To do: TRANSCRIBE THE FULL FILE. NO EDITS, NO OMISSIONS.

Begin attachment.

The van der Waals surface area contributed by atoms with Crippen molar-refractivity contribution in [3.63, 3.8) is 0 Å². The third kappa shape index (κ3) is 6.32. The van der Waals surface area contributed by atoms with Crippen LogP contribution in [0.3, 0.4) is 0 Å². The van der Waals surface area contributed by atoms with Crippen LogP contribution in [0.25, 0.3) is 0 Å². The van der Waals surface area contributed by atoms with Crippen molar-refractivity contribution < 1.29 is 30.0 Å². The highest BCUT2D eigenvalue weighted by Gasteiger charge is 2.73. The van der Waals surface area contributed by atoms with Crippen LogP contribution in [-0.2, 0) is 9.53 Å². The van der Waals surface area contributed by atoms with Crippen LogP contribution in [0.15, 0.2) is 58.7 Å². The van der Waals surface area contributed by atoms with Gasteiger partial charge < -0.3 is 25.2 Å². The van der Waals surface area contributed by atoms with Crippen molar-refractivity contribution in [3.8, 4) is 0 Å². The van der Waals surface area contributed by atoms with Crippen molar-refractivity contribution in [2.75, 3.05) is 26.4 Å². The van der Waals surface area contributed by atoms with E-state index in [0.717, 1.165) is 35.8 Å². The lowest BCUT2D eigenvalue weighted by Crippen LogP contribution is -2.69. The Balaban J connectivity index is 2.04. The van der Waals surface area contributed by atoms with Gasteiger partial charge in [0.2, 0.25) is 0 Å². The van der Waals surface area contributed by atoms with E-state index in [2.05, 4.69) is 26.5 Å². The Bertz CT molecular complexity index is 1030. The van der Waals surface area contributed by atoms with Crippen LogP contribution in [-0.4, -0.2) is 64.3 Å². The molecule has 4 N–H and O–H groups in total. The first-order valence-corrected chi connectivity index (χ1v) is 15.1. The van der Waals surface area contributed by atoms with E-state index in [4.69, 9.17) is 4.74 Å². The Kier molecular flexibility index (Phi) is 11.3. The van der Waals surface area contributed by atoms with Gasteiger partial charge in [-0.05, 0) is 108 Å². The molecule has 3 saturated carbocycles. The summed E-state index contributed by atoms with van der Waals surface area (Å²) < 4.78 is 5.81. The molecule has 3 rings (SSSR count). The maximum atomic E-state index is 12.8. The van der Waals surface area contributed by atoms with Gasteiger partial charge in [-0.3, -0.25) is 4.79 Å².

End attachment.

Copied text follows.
The van der Waals surface area contributed by atoms with Crippen molar-refractivity contribution in [3.63, 3.8) is 0 Å². The third kappa shape index (κ3) is 6.32. The van der Waals surface area contributed by atoms with Crippen LogP contribution in [0.3, 0.4) is 0 Å². The van der Waals surface area contributed by atoms with Crippen LogP contribution in [0.25, 0.3) is 0 Å². The van der Waals surface area contributed by atoms with Crippen molar-refractivity contribution < 1.29 is 30.0 Å². The highest BCUT2D eigenvalue weighted by Gasteiger charge is 2.73. The van der Waals surface area contributed by atoms with Crippen LogP contribution in [-0.2, 0) is 9.53 Å². The van der Waals surface area contributed by atoms with Crippen LogP contribution in [0.15, 0.2) is 58.7 Å². The van der Waals surface area contributed by atoms with Gasteiger partial charge < -0.3 is 25.2 Å². The van der Waals surface area contributed by atoms with Crippen molar-refractivity contribution in [3.8, 4) is 0 Å². The van der Waals surface area contributed by atoms with Crippen molar-refractivity contribution in [2.75, 3.05) is 26.4 Å². The van der Waals surface area contributed by atoms with E-state index in [0.717, 1.165) is 35.8 Å². The lowest BCUT2D eigenvalue weighted by Crippen LogP contribution is -2.69. The Balaban J connectivity index is 2.04. The van der Waals surface area contributed by atoms with Gasteiger partial charge in [0.2, 0.25) is 0 Å². The van der Waals surface area contributed by atoms with E-state index in [2.05, 4.69) is 26.5 Å². The Bertz CT molecular complexity index is 1030. The van der Waals surface area contributed by atoms with Crippen LogP contribution in [-0.4, -0.2) is 64.3 Å². The molecule has 4 N–H and O–H groups in total. The first-order valence-corrected chi connectivity index (χ1v) is 15.1. The van der Waals surface area contributed by atoms with E-state index in [4.69, 9.17) is 4.74 Å². The Kier molecular flexibility index (Phi) is 11.3. The van der Waals surface area contributed by atoms with Gasteiger partial charge in [-0.05, 0) is 108 Å². The molecule has 3 saturated carbocycles. The summed E-state index contributed by atoms with van der Waals surface area (Å²) < 4.78 is 5.81. The molecule has 3 rings (SSSR count). The maximum atomic E-state index is 12.8. The van der Waals surface area contributed by atoms with Gasteiger partial charge in [-0.3, -0.25) is 4.79 Å².